|Publisher||Thames & Hudson|
A Humument: A treated Victorian novel is an altered book by British artist Tom Phillips, published in its first edition in 1970 and completed in 2016. It is a piece of art created over W H Mallock's 1892 novel A Human Document whose title results from the partial deletion of the original title: A Hum
Phillips drew, painted, and collaged over the pages, while leaving some of the original text to show through in the form of erasure. Through this process, A Humument is a new story with a new protagonist named Bill Toge, whose name appears only when the word "together" or "altogether" appears in Mallock's original text. From being created over many decades, it follows a nonlinear narrative, and in recent editions Phillips has rewritten pages to include references to modern history that in part appear to be anachronistic.
When asked about the book, Phillips replied:
"It is a forgotten Victorian novel found by chance ... plundered, mined, and undermined its text to make it yield the ghosts of other possible stories, scenes, poems and replaced the text [he'd] stripped away with visual images of all kinds."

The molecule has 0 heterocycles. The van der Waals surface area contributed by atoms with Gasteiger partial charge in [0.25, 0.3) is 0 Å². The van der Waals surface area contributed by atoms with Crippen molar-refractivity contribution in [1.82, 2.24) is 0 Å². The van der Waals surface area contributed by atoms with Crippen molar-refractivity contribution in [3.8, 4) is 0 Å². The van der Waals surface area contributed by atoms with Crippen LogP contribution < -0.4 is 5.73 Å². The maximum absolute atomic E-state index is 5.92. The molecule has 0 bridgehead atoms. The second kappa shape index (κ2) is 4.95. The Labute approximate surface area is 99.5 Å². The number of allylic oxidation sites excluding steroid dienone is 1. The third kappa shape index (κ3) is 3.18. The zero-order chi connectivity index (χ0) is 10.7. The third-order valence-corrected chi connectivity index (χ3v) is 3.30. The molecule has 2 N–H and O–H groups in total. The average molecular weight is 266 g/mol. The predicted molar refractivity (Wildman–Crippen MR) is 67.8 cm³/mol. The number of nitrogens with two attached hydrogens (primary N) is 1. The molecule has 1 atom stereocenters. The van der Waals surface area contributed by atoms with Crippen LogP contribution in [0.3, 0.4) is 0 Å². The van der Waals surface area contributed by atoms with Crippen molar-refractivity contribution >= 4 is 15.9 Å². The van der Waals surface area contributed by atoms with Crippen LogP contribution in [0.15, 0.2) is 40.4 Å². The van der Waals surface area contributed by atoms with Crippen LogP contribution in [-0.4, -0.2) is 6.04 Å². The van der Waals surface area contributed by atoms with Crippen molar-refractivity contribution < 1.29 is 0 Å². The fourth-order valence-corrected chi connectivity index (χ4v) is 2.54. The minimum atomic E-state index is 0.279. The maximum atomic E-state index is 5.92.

A Humument was begun in the 1960s. In 1970, Tetrad Press put out a small edition. The first trade edition was published in 1980 by Thames & Hudson, which also published revised editions in 1986, 1998 and 2004; the fifth edition was published in 2012. Each edition revises and replaces various pages. Phillips's stated goal was to eventually replace every page from the 1970 edition.
The altered text has been sometimes used in "reconstructions" or "realizations" where artists create a work using the fragmentary text as a basis. For instance in the early 1970s, the Music Department at the University of York performed an opera, Irma, devised by Phillips in 1969, whose lyrics and plot were based on A Humument.
Tom Phillips created a digital version of A Humument, A Humument App for the iPad, released in November 2010. The app was critically acclaimed, receiving favourable reviews in The Independent (22 Nov), Eye Magazine blog (17 Nov), and Design Observer (5 Nov). A version for the iPhone was released 17 January 2011. A 'final' printed edition, extensively reworked by Phillips, was published by Thames & Hudson in 2016, and reviewed by Clare Pettitt in the Times Literary Supplement.